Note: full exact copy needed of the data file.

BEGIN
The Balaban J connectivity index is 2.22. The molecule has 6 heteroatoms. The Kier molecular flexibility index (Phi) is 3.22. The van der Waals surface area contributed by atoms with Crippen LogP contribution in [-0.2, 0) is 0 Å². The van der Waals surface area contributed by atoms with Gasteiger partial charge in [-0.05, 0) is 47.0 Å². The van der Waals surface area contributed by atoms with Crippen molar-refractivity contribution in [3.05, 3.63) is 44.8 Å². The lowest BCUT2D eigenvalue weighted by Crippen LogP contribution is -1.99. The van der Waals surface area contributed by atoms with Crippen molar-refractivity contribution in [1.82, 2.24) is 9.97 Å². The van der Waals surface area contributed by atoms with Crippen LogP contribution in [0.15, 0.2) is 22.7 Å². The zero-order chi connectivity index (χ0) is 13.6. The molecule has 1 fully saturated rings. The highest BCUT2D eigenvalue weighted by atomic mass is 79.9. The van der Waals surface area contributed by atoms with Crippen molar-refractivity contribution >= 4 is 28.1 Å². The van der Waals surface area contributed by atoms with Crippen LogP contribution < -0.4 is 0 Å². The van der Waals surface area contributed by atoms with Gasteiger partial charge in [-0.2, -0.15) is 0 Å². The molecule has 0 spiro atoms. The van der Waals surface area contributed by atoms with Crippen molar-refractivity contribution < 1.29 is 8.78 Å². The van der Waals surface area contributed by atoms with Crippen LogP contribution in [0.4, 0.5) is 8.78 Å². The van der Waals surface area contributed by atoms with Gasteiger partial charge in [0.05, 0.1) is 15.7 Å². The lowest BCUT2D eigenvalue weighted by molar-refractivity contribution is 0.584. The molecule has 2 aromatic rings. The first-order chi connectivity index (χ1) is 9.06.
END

The Balaban J connectivity index is 2.22. The molecule has 6 heteroatoms. The Kier molecular flexibility index (Phi) is 3.22. The van der Waals surface area contributed by atoms with Crippen LogP contribution in [-0.2, 0) is 0 Å². The van der Waals surface area contributed by atoms with Gasteiger partial charge in [-0.05, 0) is 47.0 Å². The van der Waals surface area contributed by atoms with Crippen molar-refractivity contribution in [3.05, 3.63) is 44.8 Å². The lowest BCUT2D eigenvalue weighted by Crippen LogP contribution is -1.99. The van der Waals surface area contributed by atoms with Crippen molar-refractivity contribution in [1.82, 2.24) is 9.97 Å². The van der Waals surface area contributed by atoms with Crippen LogP contribution in [0.15, 0.2) is 22.7 Å². The zero-order chi connectivity index (χ0) is 13.6. The molecule has 1 fully saturated rings. The highest BCUT2D eigenvalue weighted by atomic mass is 79.9. The van der Waals surface area contributed by atoms with Crippen molar-refractivity contribution >= 4 is 28.1 Å². The van der Waals surface area contributed by atoms with Crippen LogP contribution < -0.4 is 0 Å². The van der Waals surface area contributed by atoms with Gasteiger partial charge in [-0.2, -0.15) is 0 Å². The molecule has 0 spiro atoms. The van der Waals surface area contributed by atoms with Crippen molar-refractivity contribution < 1.29 is 8.78 Å². The van der Waals surface area contributed by atoms with Crippen LogP contribution in [0.4, 0.5) is 8.78 Å². The van der Waals surface area contributed by atoms with Gasteiger partial charge in [0.05, 0.1) is 15.7 Å². The lowest BCUT2D eigenvalue weighted by molar-refractivity contribution is 0.584. The molecule has 2 aromatic rings. The first-order chi connectivity index (χ1) is 9.06.